• Docs »
  • Linux & OS X

Linux & OS X

Installing OpenEye Python Toolkits

The two recommended ways to install the OpenEye Python Toolkits are:

Warning

The above two ways are highly recommended since it is considered harmful to install packages into your global Python installation.

If you do not want to use Anaconda or virtualenv you can directly download OpenEye Python Toolkits packages and use the PYTHONPATH environment variable, however this method is only recommended for advanced users. (see section PYTHONPATH Installation).

See also

Note

In order to follow the PEP 440 guidelines on versions, the version label for the python toolkit is 2018.2.1 instead of 2018.Feb.1.

Anaconda Installation

The Anaconda package can be downloaded from https://www.continuum.io/downloads for Windows, OSX and Linux platforms. Follow the very simple instructions given there for installation. For first time users we also recommend reading http://conda.pydata.org/docs/test-drive.html and print out http://conda.pydata.org/docs/_downloads/conda-cheatsheet.pdf for reference.

Note

We recommend the installation of PYTHON 3 Anaconda packages. This version will default to Python 3 when creating new environments and building packages.

Hint

We recommend using the Anaconda package, which is a complete suite containing hundreds of open source Python packages. If disk-space is limited, we recommend the mini version of Anaconda, namely, Miniconda. Miniconda includes conda, its dependencies and Python.

The Miniconda package can be downloaded from http://conda.pydata.org/miniconda.html for Windows, OSX and Linux platforms. The instructions for installation can be found here: http://conda.pydata.org/docs/install/quick.html

All the instructions for installing the OpenEye Python Toolkits are identical whether using the Anaconda or Miniconda packages.

After downloading and installing Anaconda, the OpenEye Python Toolkit package can be installed by the following steps:

  1. First create a new conda environment:

    $ conda create -n oepython3 python=3
    
    Using Anaconda Cloud api site https://api.anaconda.org
    Fetching package metadata: ....
    Solving package specifications: .........
    
    Package plan for installation in environment  /home/username/anaconda/envs/oepython3:
    
    The following NEW packages will be INSTALLED:
    
     openssl:    1.0.2h-1
     pip:        8.1.2-py35_0
     python:     3.5.2-0
     readline:   6.2-2
     setuptools: 25.1.6-py35_0
     sqlite:     3.13.0-0
     tk:         8.5.18-0
     wheel:      0.29.0-py35_0
     xz:         5.2.2-0
     zlib:       1.2.8-3
    
    Proceed ([y]/n)? y
    

    After entering “y” to proceed, a new ‘oepython3’ environment will be created with Python 3.5.

  2. Activate the newly created ‘oepython3’ environment:

    $ source activate oepython3
    (oepython3) $
    

    Warning

    It is very important to activate a work environment before performing any additional installations, otherwise packages will be installed into the global Python environment.

  3. Install the OpenEye Python Toolkits into the new environment:

    (oepython3) $ conda install -c openeye openeye-toolkits
    Solving environment: done
    ...
    
    The following NEW packages will be INSTALLED:
    
    attrs:            17.3.0-py35h20e33bf_0
    ca-certificates:  2017.08.26-h1d4fec5_0
    coverage:         4.4.2-py35h8fc71f1_0
    hypothesis:       3.38.5-py35h785bf34_0
    libgcc-ng:        7.2.0-h7cc24e2_2
    openeye-toolkits: 2018.2b2-py35_0       openeye
    pluggy:           0.6.0-py35hb428803_0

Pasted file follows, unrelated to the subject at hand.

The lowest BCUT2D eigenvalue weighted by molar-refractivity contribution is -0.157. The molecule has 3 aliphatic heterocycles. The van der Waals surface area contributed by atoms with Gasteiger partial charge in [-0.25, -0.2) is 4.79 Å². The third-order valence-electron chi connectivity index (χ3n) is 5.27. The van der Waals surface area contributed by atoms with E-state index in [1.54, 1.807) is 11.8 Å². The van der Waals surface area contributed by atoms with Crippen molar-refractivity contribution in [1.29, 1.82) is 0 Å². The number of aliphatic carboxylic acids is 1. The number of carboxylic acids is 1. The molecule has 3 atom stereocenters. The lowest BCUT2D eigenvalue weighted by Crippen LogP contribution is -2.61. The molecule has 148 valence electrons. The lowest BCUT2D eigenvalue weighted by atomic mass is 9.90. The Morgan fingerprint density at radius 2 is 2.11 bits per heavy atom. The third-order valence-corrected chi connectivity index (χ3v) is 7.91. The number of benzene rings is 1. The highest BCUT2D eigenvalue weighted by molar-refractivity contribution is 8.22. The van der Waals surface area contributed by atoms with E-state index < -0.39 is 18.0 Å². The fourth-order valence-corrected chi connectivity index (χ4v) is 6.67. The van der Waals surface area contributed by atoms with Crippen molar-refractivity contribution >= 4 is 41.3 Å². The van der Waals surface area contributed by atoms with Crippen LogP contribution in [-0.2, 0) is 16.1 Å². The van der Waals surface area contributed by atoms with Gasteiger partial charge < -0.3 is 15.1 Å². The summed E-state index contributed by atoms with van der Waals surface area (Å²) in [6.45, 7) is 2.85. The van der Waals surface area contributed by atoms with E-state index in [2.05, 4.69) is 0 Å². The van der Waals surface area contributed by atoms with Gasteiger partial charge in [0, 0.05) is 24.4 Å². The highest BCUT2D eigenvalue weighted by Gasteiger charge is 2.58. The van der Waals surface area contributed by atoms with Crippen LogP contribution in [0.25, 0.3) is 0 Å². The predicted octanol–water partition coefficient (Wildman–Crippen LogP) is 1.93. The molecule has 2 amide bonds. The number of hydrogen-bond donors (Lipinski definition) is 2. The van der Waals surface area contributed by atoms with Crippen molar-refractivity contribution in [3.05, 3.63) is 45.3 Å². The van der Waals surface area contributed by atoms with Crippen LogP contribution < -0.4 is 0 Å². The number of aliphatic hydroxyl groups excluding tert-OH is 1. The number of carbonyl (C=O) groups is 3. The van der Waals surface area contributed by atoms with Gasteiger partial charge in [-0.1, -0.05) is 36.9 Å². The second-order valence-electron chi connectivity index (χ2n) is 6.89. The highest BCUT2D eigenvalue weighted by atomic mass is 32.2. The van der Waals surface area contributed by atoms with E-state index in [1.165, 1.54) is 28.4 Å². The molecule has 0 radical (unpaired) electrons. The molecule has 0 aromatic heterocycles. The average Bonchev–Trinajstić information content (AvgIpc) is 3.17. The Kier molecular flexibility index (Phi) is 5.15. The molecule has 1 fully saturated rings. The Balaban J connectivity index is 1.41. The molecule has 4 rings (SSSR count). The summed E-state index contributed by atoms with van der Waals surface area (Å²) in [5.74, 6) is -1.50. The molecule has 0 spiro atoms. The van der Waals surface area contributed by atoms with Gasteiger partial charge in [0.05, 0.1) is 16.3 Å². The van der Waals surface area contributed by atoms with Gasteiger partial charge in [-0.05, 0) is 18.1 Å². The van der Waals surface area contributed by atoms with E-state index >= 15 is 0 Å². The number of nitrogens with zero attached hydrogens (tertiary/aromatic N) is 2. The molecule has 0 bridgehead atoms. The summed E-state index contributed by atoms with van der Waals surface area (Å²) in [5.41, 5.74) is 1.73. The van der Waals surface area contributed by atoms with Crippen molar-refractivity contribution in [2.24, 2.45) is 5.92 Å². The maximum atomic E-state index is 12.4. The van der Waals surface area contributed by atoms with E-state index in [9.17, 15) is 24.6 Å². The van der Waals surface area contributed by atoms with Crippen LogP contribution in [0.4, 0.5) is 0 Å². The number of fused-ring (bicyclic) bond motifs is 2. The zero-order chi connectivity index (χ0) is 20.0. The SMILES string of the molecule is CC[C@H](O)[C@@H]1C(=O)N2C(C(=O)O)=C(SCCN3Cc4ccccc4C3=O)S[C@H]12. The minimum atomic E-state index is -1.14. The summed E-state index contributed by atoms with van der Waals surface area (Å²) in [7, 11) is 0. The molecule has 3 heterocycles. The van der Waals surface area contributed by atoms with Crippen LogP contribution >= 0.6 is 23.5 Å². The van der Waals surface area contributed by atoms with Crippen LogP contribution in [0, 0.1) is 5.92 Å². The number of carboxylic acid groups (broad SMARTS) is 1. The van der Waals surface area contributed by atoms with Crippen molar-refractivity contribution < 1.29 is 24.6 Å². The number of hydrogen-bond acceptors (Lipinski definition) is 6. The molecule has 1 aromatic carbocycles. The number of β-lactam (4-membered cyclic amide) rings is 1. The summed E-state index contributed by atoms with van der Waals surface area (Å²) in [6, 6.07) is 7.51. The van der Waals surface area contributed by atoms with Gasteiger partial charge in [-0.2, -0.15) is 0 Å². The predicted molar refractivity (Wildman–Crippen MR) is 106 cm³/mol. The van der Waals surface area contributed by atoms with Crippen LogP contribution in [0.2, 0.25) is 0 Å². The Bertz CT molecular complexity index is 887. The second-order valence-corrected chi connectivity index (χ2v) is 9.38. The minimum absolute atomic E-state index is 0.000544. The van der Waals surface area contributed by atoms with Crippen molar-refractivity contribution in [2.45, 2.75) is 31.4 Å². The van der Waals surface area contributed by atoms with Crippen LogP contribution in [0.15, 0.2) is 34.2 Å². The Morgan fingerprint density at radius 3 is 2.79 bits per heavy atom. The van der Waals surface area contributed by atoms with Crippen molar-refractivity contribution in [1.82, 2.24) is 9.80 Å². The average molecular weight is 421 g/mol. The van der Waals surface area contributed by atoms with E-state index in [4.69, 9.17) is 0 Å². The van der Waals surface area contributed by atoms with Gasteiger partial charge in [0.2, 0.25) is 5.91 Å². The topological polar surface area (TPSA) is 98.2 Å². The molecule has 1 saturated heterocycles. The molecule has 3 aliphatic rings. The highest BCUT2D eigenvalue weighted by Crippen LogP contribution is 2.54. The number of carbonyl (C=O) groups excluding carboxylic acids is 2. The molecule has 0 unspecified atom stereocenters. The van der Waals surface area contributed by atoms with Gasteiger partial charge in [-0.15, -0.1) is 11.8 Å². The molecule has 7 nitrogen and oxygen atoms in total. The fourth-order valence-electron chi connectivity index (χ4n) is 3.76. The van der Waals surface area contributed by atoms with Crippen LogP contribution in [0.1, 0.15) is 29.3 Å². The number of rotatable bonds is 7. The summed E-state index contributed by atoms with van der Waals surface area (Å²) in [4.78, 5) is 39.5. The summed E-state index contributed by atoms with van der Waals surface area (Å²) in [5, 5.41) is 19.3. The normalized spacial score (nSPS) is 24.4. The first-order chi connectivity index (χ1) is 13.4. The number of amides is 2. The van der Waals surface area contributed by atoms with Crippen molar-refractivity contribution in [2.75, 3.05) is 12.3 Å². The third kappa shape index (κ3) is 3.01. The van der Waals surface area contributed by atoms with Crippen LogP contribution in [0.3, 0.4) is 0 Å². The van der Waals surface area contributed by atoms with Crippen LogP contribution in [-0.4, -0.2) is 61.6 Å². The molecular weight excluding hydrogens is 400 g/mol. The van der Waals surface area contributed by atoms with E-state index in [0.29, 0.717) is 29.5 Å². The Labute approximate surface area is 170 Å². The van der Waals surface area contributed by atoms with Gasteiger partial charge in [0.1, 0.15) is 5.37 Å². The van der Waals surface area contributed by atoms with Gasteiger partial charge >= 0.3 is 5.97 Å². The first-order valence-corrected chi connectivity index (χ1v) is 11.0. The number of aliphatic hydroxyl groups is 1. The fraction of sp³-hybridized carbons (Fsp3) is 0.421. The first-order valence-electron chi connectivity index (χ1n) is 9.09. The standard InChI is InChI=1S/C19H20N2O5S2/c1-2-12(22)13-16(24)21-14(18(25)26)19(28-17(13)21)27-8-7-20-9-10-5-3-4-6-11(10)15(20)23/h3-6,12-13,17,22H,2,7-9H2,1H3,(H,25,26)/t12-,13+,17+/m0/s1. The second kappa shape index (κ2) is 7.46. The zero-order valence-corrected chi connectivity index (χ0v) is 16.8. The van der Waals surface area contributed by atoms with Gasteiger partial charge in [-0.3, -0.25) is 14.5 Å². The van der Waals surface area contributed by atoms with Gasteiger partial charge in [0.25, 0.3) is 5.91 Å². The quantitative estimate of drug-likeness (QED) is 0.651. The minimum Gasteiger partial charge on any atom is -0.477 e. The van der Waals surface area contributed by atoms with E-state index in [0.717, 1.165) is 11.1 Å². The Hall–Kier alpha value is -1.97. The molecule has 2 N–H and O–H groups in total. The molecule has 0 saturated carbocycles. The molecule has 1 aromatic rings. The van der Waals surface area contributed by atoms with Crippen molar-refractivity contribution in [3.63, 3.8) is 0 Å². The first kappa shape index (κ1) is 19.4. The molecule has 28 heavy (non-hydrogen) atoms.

py:               1.5.2-py35hfe8c5ce_0
    pympler:          0.5-py35hc09b5c8_0
    pytest:           3.3.2-py35_0
    six:              1.11.0-py35h423b573_1
    zope:             1.0-py35_0
    zope.interface:   4.4.3-py35h9cef842_0
    
    Proceed ([y]/n)? y
    
    ...
    
  4. Run the OpenEye example oecheminfo.py to verify the installation has completed successfully:

    (oepython3) $ oecheminfo.py
    Installed OEChem version: 2.1.4 platform: linux-g++4.x-x64 built: 20180227
    ...
    

Warning

Setting the environment variable PYTHONPATH will override the path to the Python modules installed in a conda environment. Make sure PYTHONPATH is not set when using a virtual environment.

See also

Unusual Installation Environments section for post-installation testing of the OpenEye Python Toolkits

Virtual Environment Installation

Assuming you have virtualenv and virtualenvwrapper, the OpenEye Python Toolkits can be installed by the following steps:

  1. First create a new virtual environment:

    $ mkvirtualenv oepython35
    
  2. Pip install OpenEye Python Toolkits into the new environment:

    (oepython35) $ pip install -i https://pypi.anaconda.org/OpenEye/simple OpenEye-toolkits
    

    Or you can also pip install from a tarball downloaded from http://www.eyesopen.com/downloads.

    (oepython35) $ pip install OpenEye-toolkits-python3-linux-x64-2018.2.1.tar.gz
    
  3. Run the OpenEye example oecheminfo.py to verify the OpenEye Python Toolkits have been successfully installed:

    (oepython35) $ oecheminfo.py
    Installed OEChem version: 2.1.4 platform: linux-g++4.x-x64 built: 20180227
    ...
    

Warning

Setting the environment variable PYTHONPATH will override the path to the Python modules installed in a virtual environment. Make sure PYTHONPATH is not set when using a virtual environment.

See also

Unusual Installation Environments section for post-installation testing of the OpenEye Python Toolkits

Hint

When installing different versions of the toolkit (platform specific vs. single build) in different conda environments, pip might try to install the Python packages from the cache. In order to avoid this problem, use the --no-cache-dir option.

PYTHONPATH Installation

If you do not have root access or do not want to use pip, you can use the PYTHONPATH installation method.

  1. Download the tarball that matches the python version, operating system, and architecture of your target machine’s configuration. The OpenEye Python Toolkits packages can be download from http://www.eyesopen.com/downloads.